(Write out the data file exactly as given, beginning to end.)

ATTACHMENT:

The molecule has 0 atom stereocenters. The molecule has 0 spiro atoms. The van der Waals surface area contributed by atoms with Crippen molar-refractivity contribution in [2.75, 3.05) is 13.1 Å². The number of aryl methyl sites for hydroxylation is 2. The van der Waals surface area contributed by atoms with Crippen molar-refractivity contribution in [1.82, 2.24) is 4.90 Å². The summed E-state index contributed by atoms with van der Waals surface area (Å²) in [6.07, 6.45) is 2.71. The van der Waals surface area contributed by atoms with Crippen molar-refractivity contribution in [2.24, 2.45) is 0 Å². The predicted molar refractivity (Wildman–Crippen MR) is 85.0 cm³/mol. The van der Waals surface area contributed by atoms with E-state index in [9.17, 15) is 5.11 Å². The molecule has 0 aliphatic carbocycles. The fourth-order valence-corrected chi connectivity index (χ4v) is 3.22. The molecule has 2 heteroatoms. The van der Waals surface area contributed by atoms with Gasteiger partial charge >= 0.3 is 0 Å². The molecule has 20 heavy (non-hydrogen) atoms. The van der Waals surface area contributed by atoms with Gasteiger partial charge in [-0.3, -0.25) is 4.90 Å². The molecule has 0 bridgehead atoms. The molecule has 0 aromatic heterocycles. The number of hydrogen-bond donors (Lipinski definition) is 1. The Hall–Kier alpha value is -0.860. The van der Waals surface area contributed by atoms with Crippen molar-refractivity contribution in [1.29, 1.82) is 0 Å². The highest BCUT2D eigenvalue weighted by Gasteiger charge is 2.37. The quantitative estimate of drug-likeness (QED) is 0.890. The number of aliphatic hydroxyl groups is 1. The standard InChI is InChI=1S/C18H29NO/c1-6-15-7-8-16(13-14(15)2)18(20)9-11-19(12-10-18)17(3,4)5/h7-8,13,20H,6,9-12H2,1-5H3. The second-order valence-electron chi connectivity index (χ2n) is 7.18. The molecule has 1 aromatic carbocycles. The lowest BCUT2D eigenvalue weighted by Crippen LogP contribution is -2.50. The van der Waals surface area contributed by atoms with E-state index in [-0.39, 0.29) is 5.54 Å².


The molecule has 0 atom stereocenters. The molecule has 0 spiro atoms. The van der Waals surface area contributed by atoms with Crippen molar-refractivity contribution in [2.75, 3.05) is 13.1 Å². The number of aryl methyl sites for hydroxylation is 2. The van der Waals surface area contributed by atoms with Crippen molar-refractivity contribution in [1.82, 2.24) is 4.90 Å². The summed E-state index contributed by atoms with van der Waals surface area (Å²) in [6.07, 6.45) is 2.71. The van der Waals surface area contributed by atoms with Crippen molar-refractivity contribution in [2.24, 2.45) is 0 Å². The predicted molar refractivity (Wildman–Crippen MR) is 85.0 cm³/mol. The van der Waals surface area contributed by atoms with E-state index in [9.17, 15) is 5.11 Å². The molecule has 0 aliphatic carbocycles. The fourth-order valence-corrected chi connectivity index (χ4v) is 3.22. The molecule has 2 heteroatoms. The van der Waals surface area contributed by atoms with Gasteiger partial charge >= 0.3 is 0 Å². The molecule has 20 heavy (non-hydrogen) atoms. The van der Waals surface area contributed by atoms with Gasteiger partial charge in [-0.3, -0.25) is 4.90 Å². The molecule has 0 bridgehead atoms. The molecule has 0 aromatic heterocycles. The number of hydrogen-bond donors (Lipinski definition) is 1. The Hall–Kier alpha value is -0.860. The van der Waals surface area contributed by atoms with Crippen molar-refractivity contribution in [1.29, 1.82) is 0 Å². The highest BCUT2D eigenvalue weighted by Gasteiger charge is 2.37. The quantitative estimate of drug-likeness (QED) is 0.890. The number of aliphatic hydroxyl groups is 1. The standard InChI is InChI=1S/C18H29NO/c1-6-15-7-8-16(13-14(15)2)18(20)9-11-19(12-10-18)17(3,4)5/h7-8,13,20H,6,9-12H2,1-5H3. The second-order valence-electron chi connectivity index (χ2n) is 7.18. The molecule has 1 aromatic carbocycles. The lowest BCUT2D eigenvalue weighted by Crippen LogP contribution is -2.50. The van der Waals surface area contributed by atoms with E-state index in [-0.39, 0.29) is 5.54 Å².